I try not to write about the seasons. How many ways can spring be described or a winter storm? Still, it’s difficult not to mention March while on the cusp of April, especially this year.

March roared in with a blizzard, which was the first of three, each with equal amounts of wind and snow. Three times, Donnie has cleared the paths to his sugar trees. This month has been worse than most winters. Today, however, the sun is shining, and I have the door open. I realize that’s pushing it, but this house needs some fresh air.

There is a lot more to March than meets the eye. Several important things happen in March besides the change in the weather, a couple of them unique to New England.

One is the making of maple syrup. To be honest, I don’t know how many states make maple syrup in the United States, besides Maine, Vermont and New Hampshire, but it certainly isn’t made anywhere south of here. The process of collecting sap and boiling it into syrup is amazing to me. I often wonder how the natives discovered that syrup could be made from boiling the sap. At this writing, we have yet to boil any sap since we’ve just tapped the trees this year, but it won’t be long. A few warm days and the buckets will be overflowing.

Quite a sweet trade

Donnie and I have always liked the idea of being self-sufficient, and making our own syrup fits into that philosophy. I love to see those fruit jars of syrup lined up on the root cellar shelves. Of course we can’t eat all we make, so we sell some and use some for bartering as well. We’ve traded syrup for all kinds of things including having the car worked on.

Another unique March occurrence is the town meeting.

Here in West Paris, the first Saturday of March is set aside for town meeting. As long as we’ve lived in West Paris, the auditorium of the Agnes Gray School has been filled to capacity with people wanting to have a voice in the governance of the town.

I’m not a very political person, but this seems so important to me. I don’t think most Mainers realize that the majority of states in the United States don’t have this opportunity and, in fact, have never even heard of a town meeting. Usually towns across the country have mayors and city councils that make decisions for the city. Citizens have no say except in voting for the people who run things. If I remember correctly from history class, that is called “representative democracy.” For us, the fortunate people who live in Maine, we have a system called “direct democracy” and as such have a voice in everything that happens here from which streets to pave, how much money to budget for the Fire Department and the library, and how to run the soap box derby. Town meetings are one of the great things about Maine. I hope the system never changes.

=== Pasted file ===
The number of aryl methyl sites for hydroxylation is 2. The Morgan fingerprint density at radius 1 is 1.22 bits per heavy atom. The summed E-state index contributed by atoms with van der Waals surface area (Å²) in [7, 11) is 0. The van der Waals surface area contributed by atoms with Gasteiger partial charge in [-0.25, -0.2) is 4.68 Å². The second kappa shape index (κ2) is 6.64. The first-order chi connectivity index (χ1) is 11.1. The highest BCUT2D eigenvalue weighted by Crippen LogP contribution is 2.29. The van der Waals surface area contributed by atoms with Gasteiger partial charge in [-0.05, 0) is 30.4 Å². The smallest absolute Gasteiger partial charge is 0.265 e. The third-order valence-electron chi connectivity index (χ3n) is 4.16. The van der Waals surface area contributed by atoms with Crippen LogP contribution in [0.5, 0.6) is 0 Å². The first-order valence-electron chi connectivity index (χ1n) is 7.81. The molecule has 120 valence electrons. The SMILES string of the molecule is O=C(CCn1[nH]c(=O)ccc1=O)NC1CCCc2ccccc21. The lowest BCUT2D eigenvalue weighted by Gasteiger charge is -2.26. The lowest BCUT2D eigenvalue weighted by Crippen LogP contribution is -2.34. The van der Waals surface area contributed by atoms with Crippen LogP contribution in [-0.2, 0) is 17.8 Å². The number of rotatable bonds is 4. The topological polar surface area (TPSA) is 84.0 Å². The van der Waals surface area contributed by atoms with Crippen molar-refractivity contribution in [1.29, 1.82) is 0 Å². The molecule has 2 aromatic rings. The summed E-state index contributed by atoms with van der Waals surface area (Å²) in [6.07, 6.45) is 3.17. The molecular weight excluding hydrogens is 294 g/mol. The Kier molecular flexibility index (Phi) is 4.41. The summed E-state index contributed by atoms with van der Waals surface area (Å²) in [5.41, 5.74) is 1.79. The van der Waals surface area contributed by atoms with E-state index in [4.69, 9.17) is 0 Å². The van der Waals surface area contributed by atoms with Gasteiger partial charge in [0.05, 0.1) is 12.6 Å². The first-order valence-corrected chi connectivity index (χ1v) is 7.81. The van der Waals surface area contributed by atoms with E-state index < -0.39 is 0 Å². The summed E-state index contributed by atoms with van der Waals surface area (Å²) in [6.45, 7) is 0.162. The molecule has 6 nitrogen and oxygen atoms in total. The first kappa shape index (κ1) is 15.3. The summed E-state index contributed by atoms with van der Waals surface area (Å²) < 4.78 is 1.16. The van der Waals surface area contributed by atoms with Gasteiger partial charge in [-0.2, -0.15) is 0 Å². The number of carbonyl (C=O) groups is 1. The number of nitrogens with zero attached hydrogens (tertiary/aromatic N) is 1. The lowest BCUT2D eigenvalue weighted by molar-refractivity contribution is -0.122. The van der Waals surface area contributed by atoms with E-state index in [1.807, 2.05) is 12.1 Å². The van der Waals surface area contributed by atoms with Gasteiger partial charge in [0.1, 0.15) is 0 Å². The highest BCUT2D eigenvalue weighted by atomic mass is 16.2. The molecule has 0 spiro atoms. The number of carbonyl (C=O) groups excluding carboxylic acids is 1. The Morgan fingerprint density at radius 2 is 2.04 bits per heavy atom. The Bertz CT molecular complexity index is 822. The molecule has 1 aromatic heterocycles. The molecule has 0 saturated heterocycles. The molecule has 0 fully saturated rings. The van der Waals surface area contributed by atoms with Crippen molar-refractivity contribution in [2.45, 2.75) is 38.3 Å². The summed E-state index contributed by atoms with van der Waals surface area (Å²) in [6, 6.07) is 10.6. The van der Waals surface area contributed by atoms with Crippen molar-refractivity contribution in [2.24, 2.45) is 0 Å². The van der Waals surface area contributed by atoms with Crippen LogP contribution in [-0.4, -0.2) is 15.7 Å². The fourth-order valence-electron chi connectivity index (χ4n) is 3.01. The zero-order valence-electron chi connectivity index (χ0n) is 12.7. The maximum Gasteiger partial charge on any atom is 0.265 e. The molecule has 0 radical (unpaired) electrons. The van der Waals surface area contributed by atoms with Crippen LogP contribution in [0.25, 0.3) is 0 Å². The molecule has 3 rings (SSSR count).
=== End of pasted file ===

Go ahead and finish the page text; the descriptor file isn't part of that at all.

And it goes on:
Tracking the sun

And finally, March is the time of the vernal equinox. For people not aware of the cycles of nature, the day will probably go by without any hint that it’s a special day. I’m very much aware of the movements of the sun and moon and stars, and pay attention to these things. The ancient people noticed as well. The repetition of heavenly events was reassuring to them. How scary it must have been to see the sun almost disappear from the sky by the time of the winter solstice. The designated sun watchers kept track of these movements, noting where the sun came up every morning and where it set every night. I keep track, too.

In the dead of winter, the rising sun shines through my south-facing windows. On the winter solstice, it rises directly over Streaked Mountain. As the new year progresses, the sun moves from window to window. On the vernal equinox, the sun looks straight in a bathroom window that is almost due east. As it moves around the house, the weather changes from cold and snowy to warm, then hot.

Somehow, watching the sun helps me get through the difficult days of winter. Of course, as you are reading this, the sun has passed this point and is on the way to its summer house. Days will already be longer than nights. Not a minute too soon either, because I am sooooo done with winter.

March is that time in the middle, a month easy to overlook, but in reality an important month a time for saying goodbye to winter, for making maple syrup and for going to town meeting. And for me, it means I have lived through February, my worst month of the year.

Jeanette Baldridge is a writer and teacher who lives in West Paris, who is a regular contributor to this column. She can be reached by e-mail at [email protected]

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